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first of all you have obama and nicolas maduro meeting face to face, and we had courting if you will of some elements of the cuban regime to advise them. it will be interesting. i think it's clear the reason why the cubans were willing to start negotiations is that they realised that venezuela was about to go belly up. they depend on 10% of their g.d.p. including 100,000 barrels of oil a day. they are looking to diversify the actions and see the u.s. as a better partner. if you noticed, the response was tepid compared to what raul would have said 10 years ago. >> your thoughts. >> i think that's right. i think the united states was hoping the summit would be an opportunity to talk about the change in the cuban relationship and about restoring economic coeth, which, broadly speaking, will be underperforming this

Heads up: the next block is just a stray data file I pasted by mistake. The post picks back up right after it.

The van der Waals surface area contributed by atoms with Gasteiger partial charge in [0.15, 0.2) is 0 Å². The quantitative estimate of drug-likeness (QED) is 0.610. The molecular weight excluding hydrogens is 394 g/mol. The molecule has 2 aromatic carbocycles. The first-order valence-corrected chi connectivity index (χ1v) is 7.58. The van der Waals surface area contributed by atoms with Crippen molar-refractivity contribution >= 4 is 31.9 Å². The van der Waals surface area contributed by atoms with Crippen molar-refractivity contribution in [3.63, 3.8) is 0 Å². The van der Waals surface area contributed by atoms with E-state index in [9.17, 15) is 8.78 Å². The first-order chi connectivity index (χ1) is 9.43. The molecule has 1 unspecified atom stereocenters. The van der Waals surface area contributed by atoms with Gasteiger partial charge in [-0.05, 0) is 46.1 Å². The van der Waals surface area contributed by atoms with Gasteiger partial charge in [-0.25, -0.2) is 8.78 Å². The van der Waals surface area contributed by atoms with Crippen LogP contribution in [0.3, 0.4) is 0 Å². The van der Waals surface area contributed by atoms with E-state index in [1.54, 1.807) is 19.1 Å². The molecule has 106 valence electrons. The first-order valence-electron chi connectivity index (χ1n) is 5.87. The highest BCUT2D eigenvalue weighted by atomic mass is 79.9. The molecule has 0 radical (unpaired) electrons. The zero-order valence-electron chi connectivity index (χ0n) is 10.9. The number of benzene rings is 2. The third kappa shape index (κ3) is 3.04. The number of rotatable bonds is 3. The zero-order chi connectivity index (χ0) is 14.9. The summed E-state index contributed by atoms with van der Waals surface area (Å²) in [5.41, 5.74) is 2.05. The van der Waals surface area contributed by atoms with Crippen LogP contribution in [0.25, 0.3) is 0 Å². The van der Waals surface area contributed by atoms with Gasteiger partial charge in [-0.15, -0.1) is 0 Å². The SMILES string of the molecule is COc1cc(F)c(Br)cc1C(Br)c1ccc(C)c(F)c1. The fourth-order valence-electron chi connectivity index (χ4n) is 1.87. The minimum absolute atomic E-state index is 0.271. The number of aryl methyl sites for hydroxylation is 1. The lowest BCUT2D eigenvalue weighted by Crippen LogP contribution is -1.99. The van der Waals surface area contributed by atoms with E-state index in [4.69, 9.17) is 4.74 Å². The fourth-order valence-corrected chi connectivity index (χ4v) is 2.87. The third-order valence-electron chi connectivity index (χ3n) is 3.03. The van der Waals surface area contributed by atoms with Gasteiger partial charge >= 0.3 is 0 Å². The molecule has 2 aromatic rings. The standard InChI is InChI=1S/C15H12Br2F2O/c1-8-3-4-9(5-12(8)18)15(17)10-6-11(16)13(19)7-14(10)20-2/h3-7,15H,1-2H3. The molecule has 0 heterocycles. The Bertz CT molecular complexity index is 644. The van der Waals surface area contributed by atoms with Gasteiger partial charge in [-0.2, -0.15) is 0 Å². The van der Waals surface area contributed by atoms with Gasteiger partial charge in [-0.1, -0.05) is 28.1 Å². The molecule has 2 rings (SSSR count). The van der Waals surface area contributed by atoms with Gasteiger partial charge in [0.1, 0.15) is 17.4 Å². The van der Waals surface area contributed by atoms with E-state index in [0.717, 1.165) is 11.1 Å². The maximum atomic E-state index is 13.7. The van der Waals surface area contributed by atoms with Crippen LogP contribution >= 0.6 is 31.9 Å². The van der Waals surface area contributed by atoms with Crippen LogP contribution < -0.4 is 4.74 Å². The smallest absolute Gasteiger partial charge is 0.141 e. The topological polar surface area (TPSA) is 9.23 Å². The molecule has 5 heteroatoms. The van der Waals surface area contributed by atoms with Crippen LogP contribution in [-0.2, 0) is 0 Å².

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year. the overheated rhetoric and the support that the venezuelans are getting changed the dynamic. we are a couple of weeks away. it will be an interesting time. >> in venezuela, what is the internal political climate like. >> it's polarized. what the government has done is fragmenteded the opposition which is fragmented before. coming together under the union movement. but it is now - because of the arrest of two opposition marriages, virginia lopes said another mayor, it's split. some don't want to go to elections. they believe they'll be stolen. others want to continue to stay true to the electoral route. there's a difficulty too. because they are divided. forming a common front on what to do with the government. >> do you see the economic situation improving? >> no, not at all.